“We had very intentional discussions prior to his departure [to Tokyo] about how school doesn’t stop just because it’s the Olympics,” says Claydon. “We worked with a lot of reminders of when assignments are due and lots of Googling what time it is in Tokyo before calling to check in.”
Another Florida track athlete who competed in Tokyo was sprinter Doneisha Anderson, who represented the Bahamas. Her academic advisor, Marina Coleman, knew Anderson had Olympic goals, but says she has been equally focused on academic success.
“I am here to help them by serving as that middle piece that connects their academics and athletics and reminding them that they can have the best of both worlds,” says Coleman. “On the mental health side, our mental health consultants have been amazing as well as helping our student-athletes navigate through any mental blocks they may have been experiencing to help give them the last mental boost they needed to achieve an athletic or academic goal.”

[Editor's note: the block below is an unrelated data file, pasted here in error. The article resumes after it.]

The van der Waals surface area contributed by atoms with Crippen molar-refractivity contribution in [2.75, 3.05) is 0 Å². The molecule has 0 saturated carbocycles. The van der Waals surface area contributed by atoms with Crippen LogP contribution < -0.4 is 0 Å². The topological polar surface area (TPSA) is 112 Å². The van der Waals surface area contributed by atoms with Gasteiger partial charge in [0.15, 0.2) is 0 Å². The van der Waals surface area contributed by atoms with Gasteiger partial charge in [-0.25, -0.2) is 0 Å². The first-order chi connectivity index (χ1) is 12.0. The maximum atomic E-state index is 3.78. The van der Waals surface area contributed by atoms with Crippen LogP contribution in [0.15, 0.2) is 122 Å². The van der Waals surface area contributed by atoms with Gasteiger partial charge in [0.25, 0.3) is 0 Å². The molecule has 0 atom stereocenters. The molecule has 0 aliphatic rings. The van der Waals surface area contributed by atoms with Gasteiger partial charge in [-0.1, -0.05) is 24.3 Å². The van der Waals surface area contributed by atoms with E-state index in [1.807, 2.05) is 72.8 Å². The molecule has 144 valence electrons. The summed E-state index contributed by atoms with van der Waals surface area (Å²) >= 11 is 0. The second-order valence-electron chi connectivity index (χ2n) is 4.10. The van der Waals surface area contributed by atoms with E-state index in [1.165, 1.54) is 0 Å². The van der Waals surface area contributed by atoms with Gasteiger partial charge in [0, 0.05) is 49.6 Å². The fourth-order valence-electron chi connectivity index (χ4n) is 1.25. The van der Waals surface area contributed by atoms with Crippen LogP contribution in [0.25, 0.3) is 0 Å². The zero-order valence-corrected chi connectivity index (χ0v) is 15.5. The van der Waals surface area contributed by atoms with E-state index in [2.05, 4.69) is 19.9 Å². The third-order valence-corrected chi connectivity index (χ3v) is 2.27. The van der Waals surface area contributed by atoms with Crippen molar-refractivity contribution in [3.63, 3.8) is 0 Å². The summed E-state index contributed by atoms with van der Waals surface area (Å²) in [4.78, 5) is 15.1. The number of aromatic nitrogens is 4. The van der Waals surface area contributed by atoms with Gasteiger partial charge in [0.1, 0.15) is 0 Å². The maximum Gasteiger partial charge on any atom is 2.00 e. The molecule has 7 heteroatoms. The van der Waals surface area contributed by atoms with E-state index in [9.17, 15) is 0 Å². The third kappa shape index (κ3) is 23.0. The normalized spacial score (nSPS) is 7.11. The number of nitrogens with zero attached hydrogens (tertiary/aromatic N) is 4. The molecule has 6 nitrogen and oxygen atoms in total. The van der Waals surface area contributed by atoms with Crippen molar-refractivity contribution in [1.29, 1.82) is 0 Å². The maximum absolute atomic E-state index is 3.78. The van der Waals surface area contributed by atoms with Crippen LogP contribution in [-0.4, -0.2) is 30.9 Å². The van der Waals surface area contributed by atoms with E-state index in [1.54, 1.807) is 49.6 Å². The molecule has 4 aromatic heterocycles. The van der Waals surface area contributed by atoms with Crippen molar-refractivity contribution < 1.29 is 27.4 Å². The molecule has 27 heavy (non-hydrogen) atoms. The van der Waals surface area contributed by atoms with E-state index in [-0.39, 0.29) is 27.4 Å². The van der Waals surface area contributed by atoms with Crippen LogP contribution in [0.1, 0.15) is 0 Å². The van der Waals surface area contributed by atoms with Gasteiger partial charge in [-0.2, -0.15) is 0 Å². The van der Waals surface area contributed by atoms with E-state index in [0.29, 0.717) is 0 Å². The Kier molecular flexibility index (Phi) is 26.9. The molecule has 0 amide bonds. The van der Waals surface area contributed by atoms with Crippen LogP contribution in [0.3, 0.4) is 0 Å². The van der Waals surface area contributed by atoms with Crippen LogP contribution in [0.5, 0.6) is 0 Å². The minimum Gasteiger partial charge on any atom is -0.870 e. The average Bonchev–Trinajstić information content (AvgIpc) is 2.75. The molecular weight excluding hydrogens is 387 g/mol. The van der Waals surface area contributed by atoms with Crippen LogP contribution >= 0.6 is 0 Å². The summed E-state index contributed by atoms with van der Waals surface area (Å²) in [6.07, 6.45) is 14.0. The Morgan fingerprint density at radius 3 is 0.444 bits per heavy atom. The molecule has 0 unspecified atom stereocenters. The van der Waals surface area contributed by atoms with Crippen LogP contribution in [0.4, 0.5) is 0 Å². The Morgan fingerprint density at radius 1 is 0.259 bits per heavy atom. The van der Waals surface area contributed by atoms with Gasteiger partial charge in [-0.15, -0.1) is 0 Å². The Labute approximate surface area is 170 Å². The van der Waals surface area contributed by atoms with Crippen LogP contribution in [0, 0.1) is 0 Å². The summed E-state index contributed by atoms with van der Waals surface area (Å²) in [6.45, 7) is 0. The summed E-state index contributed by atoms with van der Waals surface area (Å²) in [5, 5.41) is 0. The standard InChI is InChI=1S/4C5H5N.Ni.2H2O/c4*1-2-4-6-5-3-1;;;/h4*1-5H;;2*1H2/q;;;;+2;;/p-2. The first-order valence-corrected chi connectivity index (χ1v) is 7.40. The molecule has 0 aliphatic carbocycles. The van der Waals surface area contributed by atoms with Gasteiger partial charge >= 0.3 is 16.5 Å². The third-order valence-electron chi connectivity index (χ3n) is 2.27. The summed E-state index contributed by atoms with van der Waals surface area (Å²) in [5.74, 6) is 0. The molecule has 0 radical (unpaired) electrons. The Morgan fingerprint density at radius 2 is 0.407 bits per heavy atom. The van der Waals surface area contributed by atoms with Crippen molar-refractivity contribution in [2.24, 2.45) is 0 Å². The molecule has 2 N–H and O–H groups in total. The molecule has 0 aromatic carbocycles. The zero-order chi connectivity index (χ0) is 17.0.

Ross says coaching Randolph Ross (his son) and Stewart at the Olympics was not different than coaching them for intercollegiate competition. Both have won NCAA titles.
“This preparation has been in the works since these young men started school here at NCAT,” says Ross. “Assisting them with their dreams, education and preparation for life after college is a great responsibility that I take seriously.”
It was a challenging 18 months leading up to the Olympics. Campuses were cleared in March 2020 due to the pandemic, and many student-athletes had to find makeshift training situations. When they returned to campus last fall, most classes were virtual, which meant they spent a lot of time in their dorm rooms.
“Those who want to be great, they’re going to find a way,” says Henry. “They’re so driven. They do not want someone to get ahead of them or their perception of somebody getting ahead of them, and they also think they’re going to get ahead of somebody else.”